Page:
Peter DeMarais parked in front of the two-story house on Manomin Avenue in St. Paul. He bypassed the front gate and swung around to the back, gave a quick knock on the door, then ducked in before anyone answered.
In the hallway, he met the owners of the home, Nick and Natalie Hall, members of St. Joseph in West St. Paul. After a quick greeting, he made his way to the simple living room and plopped himself onto a chair.
He was there to see his boyhood pal, Joe Hall. The two twenty-somethings grew up just across the street from each other, and were nearly inseparable throughout their childhood, along with a third friend, John Berchem, whose home was next to the DeMarais family. John’s father, Mark Berchem, is founder and director of National Evangelization Teams (NET) Ministries, a national retreat-based-outreach for teens and young adults based in West St. Paul. Joe served as a NET missionary six years ago and was appointed team leader, one of the youngest leaders the organization had ever selected.
Peter made himself comfortable and waited for his friend, a young man dying of cancer.
Joe came back down the stairs and dropped his frail body onto a brown couch equipped with a pair of pillows. The two longtime friends cranked their hands together in a grip of friendship and brotherhood.
Each conversation could be their last.
After three years of fighting the disease, Hall’s body finally is giving way. He has dropped 20-plus pounds off his already ravaged body since Christmas, and he now weighs less than 100 pounds. His sunken, gray face gives away his current condition.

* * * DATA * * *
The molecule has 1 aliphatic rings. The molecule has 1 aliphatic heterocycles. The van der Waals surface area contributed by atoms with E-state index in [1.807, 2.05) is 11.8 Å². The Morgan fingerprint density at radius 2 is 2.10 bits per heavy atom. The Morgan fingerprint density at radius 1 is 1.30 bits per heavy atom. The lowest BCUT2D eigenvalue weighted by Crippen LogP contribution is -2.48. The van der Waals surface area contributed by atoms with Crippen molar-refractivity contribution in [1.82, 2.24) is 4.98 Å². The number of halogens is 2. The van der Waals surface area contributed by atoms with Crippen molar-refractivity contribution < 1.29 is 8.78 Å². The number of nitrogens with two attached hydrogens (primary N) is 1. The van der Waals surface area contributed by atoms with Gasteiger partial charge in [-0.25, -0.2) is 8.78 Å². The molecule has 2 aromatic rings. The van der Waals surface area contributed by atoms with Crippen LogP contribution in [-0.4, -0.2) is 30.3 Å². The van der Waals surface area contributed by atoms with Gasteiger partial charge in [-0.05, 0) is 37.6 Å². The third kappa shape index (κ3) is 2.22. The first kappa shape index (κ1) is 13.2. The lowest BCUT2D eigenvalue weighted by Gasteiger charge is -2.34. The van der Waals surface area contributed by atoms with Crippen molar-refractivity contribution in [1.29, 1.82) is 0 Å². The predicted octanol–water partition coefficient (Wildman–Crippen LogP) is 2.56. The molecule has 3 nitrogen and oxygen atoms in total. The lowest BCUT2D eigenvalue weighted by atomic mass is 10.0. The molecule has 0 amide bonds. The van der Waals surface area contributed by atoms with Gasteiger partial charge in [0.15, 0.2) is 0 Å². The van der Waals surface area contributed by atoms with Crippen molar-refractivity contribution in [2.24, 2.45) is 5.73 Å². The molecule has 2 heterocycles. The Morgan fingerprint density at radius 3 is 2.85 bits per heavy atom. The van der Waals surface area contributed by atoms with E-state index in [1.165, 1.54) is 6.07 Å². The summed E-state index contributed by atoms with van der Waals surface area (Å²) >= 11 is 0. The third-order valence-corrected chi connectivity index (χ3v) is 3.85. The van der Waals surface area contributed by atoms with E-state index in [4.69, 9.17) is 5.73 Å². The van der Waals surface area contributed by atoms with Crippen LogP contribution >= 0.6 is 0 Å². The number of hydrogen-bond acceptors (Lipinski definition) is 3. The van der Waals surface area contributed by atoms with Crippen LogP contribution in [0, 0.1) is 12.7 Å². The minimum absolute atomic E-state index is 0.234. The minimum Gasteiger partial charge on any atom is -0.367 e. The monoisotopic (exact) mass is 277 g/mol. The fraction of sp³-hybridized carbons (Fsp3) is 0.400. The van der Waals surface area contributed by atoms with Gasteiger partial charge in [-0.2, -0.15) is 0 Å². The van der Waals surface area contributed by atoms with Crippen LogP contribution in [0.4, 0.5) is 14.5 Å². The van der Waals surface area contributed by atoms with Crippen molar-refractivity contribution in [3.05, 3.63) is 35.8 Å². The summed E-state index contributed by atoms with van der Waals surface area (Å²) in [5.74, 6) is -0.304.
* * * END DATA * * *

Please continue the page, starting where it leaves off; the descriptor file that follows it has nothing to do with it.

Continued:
That’s why Peter spends so much of his time at the Hall home. He goes there at least twice a week. One of those meetings is business related — talking about the youth group that Hall led for four years before he became too sick to continue. The other get-togethers are strictly friendship related. Peter wants to be with Joe as much as possible before cancer ends his life on earth.
It began in the spring of 2011, when Joe, the oldest of five children, was celebrating his graduation from the University of St. Thomas in St. Paul.
Like many of his friends, he had a plan for life after college. He had just signed a lease to live with three other guys whom he got to know while serving as a missionary for St. Paul’s Outreach, a campus-based ministry to college students with ties to NET. He was working in an internship that he hoped would be a springboard into the business world, where he planned to do consulting work.
On top of that, he was enjoying the youth ministry work he was doing for Community of Christ the Redeemer, or CCR, a local, lay Catholic charismatic community. He had a girlfriend, and knew he wanted to be a husband and father someday. He wondered if she would be the one.
Joe would never get to answer that question. In his final semester of college, he began to experience stomach pain. Sometimes, it was severe. Tests revealed nothing conclusive.
Thinking it might be colitis or irritable bowel syndrome, he made an appointment for a scan of his abdomen.
That appointment took place two days after his graduation, May 23. It was the day his life changed forever.
He drove himself to the hospital and went through the procedure alone. He was sitting by himself in a room after the exam when a phone rang. He picked it up, and heard the news — two large tumors were growing in his abdomen, one the size of a soccer ball, the other the size of a softball. He had a rare form of abdominal cancer that almost always kills its victims when it’s diagnosed this late. It was stage four.